The research is in. When women lead the way, companies, organizations, and communities all benefit. Study after study has concluded that having more female leaders in top positions is correlated with increased profitability and performance. When it comes to public office, there is evidence that having women in elected seats impacts the whole community–women and girls, but also boys and men.
The reasons behind these benefits are many.
Decades of research has pointed to the importance of encouraging and having a diversity of voices. Diversity makes people and organizations smarter, harder-working and more innovative. When it comes to solving problems, the greater the number of voices, the better the solutions. A review study looking at leadership traits found that women out-performed men on almost all of them, including taking initiative, building relationships, collaboration, motivating others and championing change. The importance of women in leadership roles, and the business case for this, is clear. If we want to strengthen our communities and advance the economy, we need more women leading the way. And yet, women are continually not represented in these roles and are less confident in their abilities to be leaders. What’s holding them back is not a lack of capability, but societal and individual barriers that we need to collectively bust through.
In late November, Yukon’s first ever women’s leadership summit will take place with the aim of breaking down these barriers. With two days packed with opportunities for skills development, mentorship and confidence-building, the summit is all about supporting women across the North to lead and to promote leadership in those around them.
“Over the past 30 years, I have seen a rise of and support for women in leadership and business,” said Patti Balsillie of the summit’s advisory committee. “I believe we have a tremendous responsibility to nurture our sector for tomorrow’s women leaders, potentially our daughters and their daughters.”
While often we see leadership as being something that only happens at the top (as a boss or high up in the hierarchy of an organization), being a leader is much more than that. Leaders are entrepreneurs, students, volunteers, advocates, parents, executives and mentors. They solve challenging problems and they break barriers. They lead in business, government, communities and families.
“One of the most important things you can do as a leader is support others to find their strengths where they thought they had none,” said Jess Stone, program coordinator of the Victoria Faulkner Women’s Centre, one of the organizations behind the event.
The summit brings leaders from across the country to Whitehorse for two days to share their expertise, strengths and to help all women realize that they have a leader within. Wondering what to expect? Four of the featured speakers share what leadership means to them.
Erin “Kothetty” Pauls, Director of Education for Champagne and Aishihik First Nations
“As a leader your work ethic sets the tone,” said Pauls, who will be leading a session on succeeding under pressure. “You must lead by example by working hard all the while being transparent, understanding and open-minded.”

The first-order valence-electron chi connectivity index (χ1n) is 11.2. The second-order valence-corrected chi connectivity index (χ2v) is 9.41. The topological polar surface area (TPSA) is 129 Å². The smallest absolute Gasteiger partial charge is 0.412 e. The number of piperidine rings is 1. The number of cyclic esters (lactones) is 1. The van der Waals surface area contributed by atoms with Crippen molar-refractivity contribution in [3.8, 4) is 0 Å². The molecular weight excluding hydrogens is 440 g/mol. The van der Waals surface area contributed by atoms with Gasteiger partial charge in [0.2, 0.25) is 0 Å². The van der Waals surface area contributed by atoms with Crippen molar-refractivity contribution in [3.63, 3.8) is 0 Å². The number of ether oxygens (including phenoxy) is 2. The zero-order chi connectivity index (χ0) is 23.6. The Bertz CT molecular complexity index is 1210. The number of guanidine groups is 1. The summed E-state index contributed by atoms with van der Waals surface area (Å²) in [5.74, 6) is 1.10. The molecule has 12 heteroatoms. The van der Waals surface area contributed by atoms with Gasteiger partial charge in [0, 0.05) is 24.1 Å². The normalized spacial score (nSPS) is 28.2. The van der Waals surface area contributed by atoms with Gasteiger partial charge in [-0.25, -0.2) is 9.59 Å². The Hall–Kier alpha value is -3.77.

In her session, Pauls will be sharing “a unique story as a First Nation woman and mother, a story of resiliency when faced with pressure and adversity.”
Ruth Unrau, Leadership Development Coach (pictured above)
“Leadership means that you’re in your power, that you’re true to your values, that you know how to stand by your beliefs, use your voice and take action. As a leader, being grounded in your strengths and values allows you to see gaps and opportunities and then do the right thing.”
Unrau will be leading the session Up Your Game: Identifying and Leveraging Strengths. There, participants will have the opportunity to fully appreciate which strengths they possess and explore how they can spend time developing not only their own strengths, but those of the team around them.
Tracy Theemes, Financial Advisor and Co-Founder of Sophia Financial Group
“To me leadership has changed. The fact that we’re all so public now with the new digital world means you really have to be willing to be a public figure. You really have to be willing to be noticed–you will be both adored and unpopular,” said Theemes. “So now more than ever, leaders have to be willing to exercise their biggest selves. Look at the women who are leaders now. They are fierce, they are formidable, they are humorous and smart. Their resilience and ability to handle criticism is greater.”
Theemes was awarded the International Alliance of Women Global 100 Award for her work in empowering women through education. She is the author of “The Financially Empowered Woman,” which won the Bronze prize for the Living Now Awards for finance and economics and the Axiom Gold medal in the category of personal finance.
At the summit, Theemes will lead two sessions of Women, Money, and Power and Negotiation: How to Ask For What You Want. These sessions are built on recognizing that while money is the currency of modern life, for many women, it can be a source of anxiety, fear, or irritation. Women often charge less, work longer hours for lower pay and are frequently overburdened by conflicting role expectations between home and work. Through her sessions at the summit and in her role as a mentor at the speed mentorship hour, Theemes will financially empower attendees.
SHE/ZE Leads the World is hosted by SMRT WOMEN and the Victoria Faulkner Women’s Centre and will be held Nov. 19-21. Event details and tickets are available at YukonLeadershipSummit.com